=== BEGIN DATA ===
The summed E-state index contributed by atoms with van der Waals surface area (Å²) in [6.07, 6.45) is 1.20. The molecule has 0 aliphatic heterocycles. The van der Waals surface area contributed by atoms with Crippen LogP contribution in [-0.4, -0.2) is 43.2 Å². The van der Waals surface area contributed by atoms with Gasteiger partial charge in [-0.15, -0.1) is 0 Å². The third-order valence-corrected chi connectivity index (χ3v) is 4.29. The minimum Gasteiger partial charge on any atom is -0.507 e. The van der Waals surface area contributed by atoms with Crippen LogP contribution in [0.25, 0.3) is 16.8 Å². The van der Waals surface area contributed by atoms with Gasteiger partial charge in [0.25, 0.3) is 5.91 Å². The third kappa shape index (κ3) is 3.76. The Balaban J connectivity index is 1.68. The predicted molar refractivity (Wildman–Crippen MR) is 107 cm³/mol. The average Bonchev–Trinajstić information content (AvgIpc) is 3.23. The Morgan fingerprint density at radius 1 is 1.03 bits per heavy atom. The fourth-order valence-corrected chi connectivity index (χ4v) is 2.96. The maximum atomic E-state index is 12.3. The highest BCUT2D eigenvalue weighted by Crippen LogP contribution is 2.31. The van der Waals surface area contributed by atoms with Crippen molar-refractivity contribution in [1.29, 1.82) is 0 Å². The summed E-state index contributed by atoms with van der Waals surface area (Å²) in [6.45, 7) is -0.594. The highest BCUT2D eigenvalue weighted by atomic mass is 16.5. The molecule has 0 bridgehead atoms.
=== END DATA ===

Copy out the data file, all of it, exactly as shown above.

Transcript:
The summed E-state index contributed by atoms with van der Waals surface area (Å²) in [6.07, 6.45) is 1.20. The molecule has 0 aliphatic heterocycles. The van der Waals surface area contributed by atoms with Crippen LogP contribution in [-0.4, -0.2) is 43.2 Å². The van der Waals surface area contributed by atoms with Gasteiger partial charge in [-0.15, -0.1) is 0 Å². The third-order valence-corrected chi connectivity index (χ3v) is 4.29. The minimum Gasteiger partial charge on any atom is -0.507 e. The van der Waals surface area contributed by atoms with Crippen LogP contribution in [0.25, 0.3) is 16.8 Å². The van der Waals surface area contributed by atoms with Gasteiger partial charge in [0.25, 0.3) is 5.91 Å². The third kappa shape index (κ3) is 3.76. The Balaban J connectivity index is 1.68. The predicted molar refractivity (Wildman–Crippen MR) is 107 cm³/mol. The average Bonchev–Trinajstić information content (AvgIpc) is 3.23. The Morgan fingerprint density at radius 1 is 1.03 bits per heavy atom. The fourth-order valence-corrected chi connectivity index (χ4v) is 2.96. The maximum atomic E-state index is 12.3. The highest BCUT2D eigenvalue weighted by Crippen LogP contribution is 2.31. The van der Waals surface area contributed by atoms with Crippen molar-refractivity contribution in [1.29, 1.82) is 0 Å². The summed E-state index contributed by atoms with van der Waals surface area (Å²) in [6.45, 7) is -0.594. The highest BCUT2D eigenvalue weighted by atomic mass is 16.5. The molecule has 0 bridgehead atoms.